Most Gulf stock markets witnessed weak trading today, Wednesday, as recession fears reduced investors’ appetite for risk, but losses were limited thanks to high oil prices.
The Dubai index closed down 0.3%, ending a series of gains that lasted for 5 sessions, under the weight of the 1.7% drop in the Dubai Water and Electricity Authority (DEWA).
Abdul Hadi Al-Laabi, CEO of Sales and Marketing at Emporium Capital, said that the Dubai Stock Exchange fell after a slight recovery during the past few days, as dealers turned to secure their gains, according to Reuters.
“In general, the main index continues to fluctuate with some fluctuations,” he added.
The Saudi stock market index closed flat, with little change, at the level of 10276.94 points.
Oil prices, a major catalyst for Gulf financial markets, rose more than 2% after data showed a larger-than-expected decline in US crude inventories, but gains were limited by growing concerns about demand in China and an ice storm in the United States.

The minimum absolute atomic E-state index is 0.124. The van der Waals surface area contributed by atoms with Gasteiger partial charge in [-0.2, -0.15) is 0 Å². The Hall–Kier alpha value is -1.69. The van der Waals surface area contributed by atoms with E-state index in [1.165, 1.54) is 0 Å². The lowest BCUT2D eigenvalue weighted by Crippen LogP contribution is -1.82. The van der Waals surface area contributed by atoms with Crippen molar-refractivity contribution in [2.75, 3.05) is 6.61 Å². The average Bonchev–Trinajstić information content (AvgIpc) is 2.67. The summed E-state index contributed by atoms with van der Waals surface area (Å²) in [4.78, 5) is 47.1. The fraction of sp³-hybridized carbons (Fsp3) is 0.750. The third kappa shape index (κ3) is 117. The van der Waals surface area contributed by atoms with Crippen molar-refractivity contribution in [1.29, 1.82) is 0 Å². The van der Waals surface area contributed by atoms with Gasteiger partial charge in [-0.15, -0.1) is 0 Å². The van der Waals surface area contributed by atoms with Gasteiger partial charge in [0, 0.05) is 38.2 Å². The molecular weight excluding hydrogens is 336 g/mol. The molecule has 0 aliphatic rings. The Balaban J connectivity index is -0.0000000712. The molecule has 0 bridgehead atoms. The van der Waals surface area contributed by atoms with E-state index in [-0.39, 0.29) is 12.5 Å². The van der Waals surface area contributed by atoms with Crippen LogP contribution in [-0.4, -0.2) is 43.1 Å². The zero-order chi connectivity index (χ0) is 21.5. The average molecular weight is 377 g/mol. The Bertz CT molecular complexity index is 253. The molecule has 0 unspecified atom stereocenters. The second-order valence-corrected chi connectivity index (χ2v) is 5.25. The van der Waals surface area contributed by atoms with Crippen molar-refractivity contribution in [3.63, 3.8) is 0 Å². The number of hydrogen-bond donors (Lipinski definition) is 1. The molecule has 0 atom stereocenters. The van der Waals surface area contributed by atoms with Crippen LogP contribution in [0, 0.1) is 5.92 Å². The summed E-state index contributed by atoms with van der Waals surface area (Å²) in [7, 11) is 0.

However, the Qatari stock index rose 0.3%, supported by a 0.9% increase in Qatar National Bank.
Qatar’s finance minister said his country approved the 2023 budget on Monday, with revenues expected to increase 16.3 percent next year thanks to higher average oil prices.
The price of oil was estimated in the budget at $65 a barrel, compared to $55 in the 2022 budget.
According to Al-Aibi, the Qatari market rose slightly thanks to the recovery in natural gas prices.
Outside the Gulf region, the Egyptian index of leading stocks rose 0.1%, supported by an increase in the share of the Commercial International Bank, the largest bank in the country, by 2%.
According to a Reuters poll, the Central Bank of Egypt is expected to raise overnight interest rates by 200 basis points on Thursday as it tries to curb soaring inflation after a sharp devaluation of the currency.